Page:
'William Dyce is arguably one of the greatest painters to come out of Scotland and certainly the greatest out of Aberdeen.'
Titian Preparing to Make his First Essay in Colouring, 1856–57, by William Dyce RA (1806–64), 36in by 27¾in, Aberdeen Art Gallery
Martin Gilbert says:
William Dyce is arguably one of the greatest painters to come out of Scotland and certainly the greatest out of Aberdeen. His work in the robing room of the House of Lords may be his most famous, but my personal favourite is Titian Preparing to Make his First Essay in Colouring. Every time I go to the Aberdeen Art Gallery, I am drawn to this amazing piece of art. The precision of the painting is astounding and the subject matter is so interesting and different to most of his religious-themed works.
Martin Gilbert is CEO of Aberdeen Asset Management
John McEwen comments on Titian Preparing to Make his First Essay in Colouring:
William Dyce, best known for his Arthurian frescoes in the House of Lords, anticipated and was influenced by the art of the Pre-Raphaelite Brotherhood and must surely be the only artist to have produced an academic paper on ‘electro-magnetism’. He had a strong sense of public duty and directed Britain’s first School of Design, answering an urgent need created by the industrial Revolution. Painting for him was a relief from administration.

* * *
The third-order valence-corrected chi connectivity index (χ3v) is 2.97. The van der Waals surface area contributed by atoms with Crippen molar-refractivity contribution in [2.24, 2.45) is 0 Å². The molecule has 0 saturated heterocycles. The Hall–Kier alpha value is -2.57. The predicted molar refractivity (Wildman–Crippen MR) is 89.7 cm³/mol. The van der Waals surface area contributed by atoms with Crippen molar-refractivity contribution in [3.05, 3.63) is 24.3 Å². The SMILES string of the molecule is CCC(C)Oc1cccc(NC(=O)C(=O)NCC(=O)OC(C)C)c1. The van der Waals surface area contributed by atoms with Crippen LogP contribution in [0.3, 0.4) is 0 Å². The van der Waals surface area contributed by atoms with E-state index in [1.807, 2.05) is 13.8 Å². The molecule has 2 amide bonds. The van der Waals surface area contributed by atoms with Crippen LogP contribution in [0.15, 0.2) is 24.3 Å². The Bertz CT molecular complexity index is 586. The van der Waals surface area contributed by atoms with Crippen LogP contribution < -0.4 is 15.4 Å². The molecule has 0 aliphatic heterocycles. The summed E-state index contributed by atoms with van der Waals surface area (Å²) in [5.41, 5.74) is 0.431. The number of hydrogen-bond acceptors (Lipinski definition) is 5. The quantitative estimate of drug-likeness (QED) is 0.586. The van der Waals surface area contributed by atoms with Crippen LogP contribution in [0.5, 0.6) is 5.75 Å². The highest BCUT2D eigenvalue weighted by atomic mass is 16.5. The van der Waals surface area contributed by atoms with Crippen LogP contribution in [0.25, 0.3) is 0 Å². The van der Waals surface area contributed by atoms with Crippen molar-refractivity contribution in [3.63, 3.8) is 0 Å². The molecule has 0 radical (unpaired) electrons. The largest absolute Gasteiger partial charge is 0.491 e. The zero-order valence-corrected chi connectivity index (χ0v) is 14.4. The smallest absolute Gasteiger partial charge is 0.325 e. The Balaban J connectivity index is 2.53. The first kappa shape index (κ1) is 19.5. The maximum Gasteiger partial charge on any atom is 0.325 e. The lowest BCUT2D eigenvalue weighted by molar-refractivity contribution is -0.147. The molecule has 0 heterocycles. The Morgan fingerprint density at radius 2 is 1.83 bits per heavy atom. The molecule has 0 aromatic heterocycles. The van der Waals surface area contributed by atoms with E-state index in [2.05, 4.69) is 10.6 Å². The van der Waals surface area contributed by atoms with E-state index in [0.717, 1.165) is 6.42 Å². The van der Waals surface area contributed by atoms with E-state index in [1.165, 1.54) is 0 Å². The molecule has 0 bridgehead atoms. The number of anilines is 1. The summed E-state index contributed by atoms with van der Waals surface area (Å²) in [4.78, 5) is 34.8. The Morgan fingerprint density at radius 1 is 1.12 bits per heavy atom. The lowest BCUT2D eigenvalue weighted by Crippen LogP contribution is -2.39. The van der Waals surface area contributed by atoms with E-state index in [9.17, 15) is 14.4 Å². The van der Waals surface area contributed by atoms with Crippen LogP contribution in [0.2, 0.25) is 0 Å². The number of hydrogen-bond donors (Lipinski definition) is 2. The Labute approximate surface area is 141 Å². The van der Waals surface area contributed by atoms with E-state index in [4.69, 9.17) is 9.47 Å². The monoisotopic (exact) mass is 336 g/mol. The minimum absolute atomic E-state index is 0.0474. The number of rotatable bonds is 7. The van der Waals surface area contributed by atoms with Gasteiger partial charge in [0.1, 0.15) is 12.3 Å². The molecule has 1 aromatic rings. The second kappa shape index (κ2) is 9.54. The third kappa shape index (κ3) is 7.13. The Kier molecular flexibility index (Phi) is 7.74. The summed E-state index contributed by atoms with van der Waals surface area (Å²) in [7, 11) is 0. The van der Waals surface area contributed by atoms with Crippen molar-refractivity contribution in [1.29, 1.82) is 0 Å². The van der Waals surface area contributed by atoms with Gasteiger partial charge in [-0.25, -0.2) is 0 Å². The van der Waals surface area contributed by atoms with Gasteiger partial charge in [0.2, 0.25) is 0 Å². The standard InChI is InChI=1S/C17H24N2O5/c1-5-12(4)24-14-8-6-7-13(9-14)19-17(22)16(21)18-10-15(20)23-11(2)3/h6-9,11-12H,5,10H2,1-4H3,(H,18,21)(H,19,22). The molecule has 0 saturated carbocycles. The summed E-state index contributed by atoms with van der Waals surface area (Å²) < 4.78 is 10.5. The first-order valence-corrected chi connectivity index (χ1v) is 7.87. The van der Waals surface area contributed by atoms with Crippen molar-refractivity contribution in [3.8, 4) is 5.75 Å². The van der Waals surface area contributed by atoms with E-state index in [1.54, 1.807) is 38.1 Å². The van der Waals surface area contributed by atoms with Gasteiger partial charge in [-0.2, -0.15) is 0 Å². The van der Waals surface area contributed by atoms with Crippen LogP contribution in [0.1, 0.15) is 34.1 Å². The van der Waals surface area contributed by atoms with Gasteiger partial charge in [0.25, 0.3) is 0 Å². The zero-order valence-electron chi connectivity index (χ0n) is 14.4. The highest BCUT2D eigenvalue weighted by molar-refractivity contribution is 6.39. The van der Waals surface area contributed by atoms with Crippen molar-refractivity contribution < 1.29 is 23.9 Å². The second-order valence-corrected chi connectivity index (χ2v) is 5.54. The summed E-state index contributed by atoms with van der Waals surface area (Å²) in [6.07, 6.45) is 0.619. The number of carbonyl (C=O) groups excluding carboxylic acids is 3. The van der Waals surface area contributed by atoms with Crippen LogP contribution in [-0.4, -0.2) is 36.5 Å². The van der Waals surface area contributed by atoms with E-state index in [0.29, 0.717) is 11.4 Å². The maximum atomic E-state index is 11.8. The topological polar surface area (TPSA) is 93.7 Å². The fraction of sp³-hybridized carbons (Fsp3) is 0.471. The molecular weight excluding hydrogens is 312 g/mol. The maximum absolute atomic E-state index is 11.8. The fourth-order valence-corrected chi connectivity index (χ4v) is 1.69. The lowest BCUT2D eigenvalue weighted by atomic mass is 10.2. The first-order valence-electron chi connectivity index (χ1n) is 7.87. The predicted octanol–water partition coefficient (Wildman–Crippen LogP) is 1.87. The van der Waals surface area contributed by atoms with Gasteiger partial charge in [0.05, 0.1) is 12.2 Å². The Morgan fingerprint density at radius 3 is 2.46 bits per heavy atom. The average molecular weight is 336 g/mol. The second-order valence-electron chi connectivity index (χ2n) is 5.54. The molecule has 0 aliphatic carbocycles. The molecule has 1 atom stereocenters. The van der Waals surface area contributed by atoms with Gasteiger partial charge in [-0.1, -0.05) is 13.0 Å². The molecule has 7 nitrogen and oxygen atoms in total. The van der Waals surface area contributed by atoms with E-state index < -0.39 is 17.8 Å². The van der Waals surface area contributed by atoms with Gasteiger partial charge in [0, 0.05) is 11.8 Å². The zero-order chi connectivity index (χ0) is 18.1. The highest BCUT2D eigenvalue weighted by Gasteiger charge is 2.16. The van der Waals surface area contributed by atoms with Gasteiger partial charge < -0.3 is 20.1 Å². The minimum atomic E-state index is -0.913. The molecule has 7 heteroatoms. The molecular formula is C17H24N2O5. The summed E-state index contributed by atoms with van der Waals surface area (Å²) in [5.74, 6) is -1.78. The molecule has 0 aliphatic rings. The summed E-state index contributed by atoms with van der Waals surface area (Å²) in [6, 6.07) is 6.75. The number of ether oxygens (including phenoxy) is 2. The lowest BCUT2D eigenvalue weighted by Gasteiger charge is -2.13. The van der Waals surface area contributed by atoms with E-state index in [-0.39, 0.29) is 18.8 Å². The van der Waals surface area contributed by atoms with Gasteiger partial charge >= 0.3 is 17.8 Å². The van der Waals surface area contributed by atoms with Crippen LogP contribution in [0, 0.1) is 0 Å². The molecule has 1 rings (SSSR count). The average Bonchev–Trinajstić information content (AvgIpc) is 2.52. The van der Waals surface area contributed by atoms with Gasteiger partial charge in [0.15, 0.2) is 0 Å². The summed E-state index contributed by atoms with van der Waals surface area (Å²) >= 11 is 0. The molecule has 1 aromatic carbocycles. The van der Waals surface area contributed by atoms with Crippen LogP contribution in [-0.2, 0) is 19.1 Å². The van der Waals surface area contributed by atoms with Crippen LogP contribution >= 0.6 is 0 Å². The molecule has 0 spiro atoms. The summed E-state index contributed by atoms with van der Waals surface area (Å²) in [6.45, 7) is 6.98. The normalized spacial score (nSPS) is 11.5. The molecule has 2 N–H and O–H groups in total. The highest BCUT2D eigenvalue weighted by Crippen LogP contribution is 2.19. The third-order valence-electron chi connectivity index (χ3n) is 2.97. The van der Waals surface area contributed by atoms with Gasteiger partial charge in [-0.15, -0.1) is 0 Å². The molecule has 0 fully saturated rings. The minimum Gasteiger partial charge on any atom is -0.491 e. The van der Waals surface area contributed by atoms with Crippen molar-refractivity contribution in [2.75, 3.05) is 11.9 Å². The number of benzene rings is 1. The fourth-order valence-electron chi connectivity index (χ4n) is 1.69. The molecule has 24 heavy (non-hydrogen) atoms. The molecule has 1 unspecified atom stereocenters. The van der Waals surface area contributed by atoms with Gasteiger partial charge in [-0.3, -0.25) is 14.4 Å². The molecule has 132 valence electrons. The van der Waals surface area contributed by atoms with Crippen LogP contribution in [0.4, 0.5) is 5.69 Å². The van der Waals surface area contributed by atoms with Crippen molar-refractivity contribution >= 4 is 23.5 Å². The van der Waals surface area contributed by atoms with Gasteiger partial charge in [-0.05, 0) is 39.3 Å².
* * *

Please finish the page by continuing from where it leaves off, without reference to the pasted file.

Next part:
Dyce was the third son of Dr William Dyce, a Scottish physician who lectured at the second of Aberdeen’s medieval universities, Marischal College. He received his MA in medicine and theology at 17, but was determined to be an artist and, armed with his most ambitious picture, secured a berth on a fishing smack to London, where he broached Sir Thomas Lawrence, president of the Royal Academy. His father relented and young William entered the Royal Academy Schools.
Dyce’s crucial artistic experience was two visits to Rome in the 1820s. A High Anglican by upbringing and inclination, he was inspired by sacred Renaissance art. He later encouraged the most religious of the Pre-Raphaelites, William Holman Hunt, at the outset of his career and first persuaded Ruskin of the young painter’s merit.
This minutely detailed, brightly coloured picture shows his own debt to Pre-Raphaelitism. it tells the legend of the boy Titian using floral juices for pigment, in this case to decorate a statue—Dyce’s covert plea for a Protestant return to the Catholic practice of coloured statues in churches. Ruskin congratulated him: ‘you have beat everybody this time for thoroughness.’